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The Mumbai Timeline

The story of Mumbai is ancient, rich and varied.
Enjoy a timeline of her history and relevant articles sent in by Mumbaikars.
We invite you to contribute to this tapestry of Mumbai. Click here to submit an article.

Pirates attack!

1690 to 1695 A.D.

Marauding pirates like Avery, Captain Kidd and Belmont raided the islands repeatedly. The creeks and inlets between the islands sheltered them. Malabari pirates were attracted by the laden ships and watch was kept on them from the hill at Walkeshwar Point thus giving it the name Malabar Hill. The Sidi of Janijira too, attacked and occupied Mazagaon Fort.

1716 to 1763 A.D.

Charles Boone took over as Governor of Bombay.

Boone had the town surrounded by strong ramparts which enclosed the Castle. The area enclosed was about three square miles and encircled the Green (an open common) and the Cathedral and Mint. It had three gates; Apollo Gate (near the present Lion Gate), Churchgate (where Flora Fountain stands) and Bazargate (near the present General Post Office).

The reclaimer enters!

1771 to 1784 A.D.

William Hornby was appointed Governor. Hornby decided that the only way to rid the island of disease, and increase space, was to reclaim land from the sea, join the islands and make the flat marshlands between Worli and Bombay habitable. He proposed the damming of the sea between the two islands of Mumbai and Worli and the draining of the sea-water. The Governors of the Company in London did not approve and recalled him. He however proceeded with the reclamation and today we have the curving Vellard which still bears his name.

1794 A.D.
The General Post Office for the Bombay Presidency started.
1822 A.D.

First Gujarati Newspaper “Mumbai Samachar” started, it still continues publication in its 173rd year.

1819 to 1827
Mountstuart Elphinstone took over as Governor. He was a pragmatic and liberal man. Elphinstone strongly believed that all Indians should have the benefit of an English Education. Jagannath Shankarshet, a wealthy far-sighted gentleman joined with him in his endeavours. Together they founded the Native Education Society. Jagannath went to espouse the cause of women’s education founding numerous schools and Pathshalas. He was a co-founder of the Grant Medical College with Sir Jamshedji Jeejeebhoy.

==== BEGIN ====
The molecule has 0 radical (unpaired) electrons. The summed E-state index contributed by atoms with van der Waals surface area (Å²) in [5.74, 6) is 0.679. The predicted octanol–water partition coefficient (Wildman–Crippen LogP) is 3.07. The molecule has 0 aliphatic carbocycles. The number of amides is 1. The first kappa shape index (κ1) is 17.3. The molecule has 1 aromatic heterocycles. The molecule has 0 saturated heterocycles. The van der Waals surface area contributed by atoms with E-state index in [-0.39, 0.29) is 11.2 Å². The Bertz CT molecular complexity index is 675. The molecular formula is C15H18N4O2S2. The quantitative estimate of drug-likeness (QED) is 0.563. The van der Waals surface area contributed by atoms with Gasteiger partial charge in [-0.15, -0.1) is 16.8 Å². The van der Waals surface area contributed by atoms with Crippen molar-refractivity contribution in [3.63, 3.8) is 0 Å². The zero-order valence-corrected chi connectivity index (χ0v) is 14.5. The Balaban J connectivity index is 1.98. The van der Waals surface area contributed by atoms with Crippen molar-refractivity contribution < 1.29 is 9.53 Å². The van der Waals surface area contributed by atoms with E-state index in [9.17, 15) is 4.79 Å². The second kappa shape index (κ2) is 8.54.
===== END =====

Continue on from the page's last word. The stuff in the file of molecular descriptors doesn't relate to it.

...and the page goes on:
1830 A.D.

The first road form Bombay to Pune was opened via the Bhor Ghat. It followed the alignment of the ancient trade route.

1836 A.D.
The Chamber of Commerce was founded with 15 European and 10 Indian firms. The population of Bombay was 2,36,000.
1838 A.D.

The last causeway linking Bombay island to Old Woman’s island and Colaba island was compleed.

1840 A.D.
The “Overland Route” from England to Bombay was started. It took 6 weeks for the trip, by sea, to Alexandria and then overland to Aden and thence via ship to Bombay
1845 A.D.

The Grant Medical College was founded, large donations were made by Jamshedji Jeejeebhoy and Jagannath Shankersheth. It was the first college in India to impart Western Medical Education.

1853 A.D.
The first railway line in India was inaugurated. The train ran from (Bori Bunder) to Thane a distance of 23 miles.
1854 A.D.

The first cotton weaving mill in India was opened. Up until now raw cotton was exported to England for processing and weaving and the finished product was then reimported to India. Equipment and skilled mechanics were bought from England, to setup the mill, labour was bought from Konkan.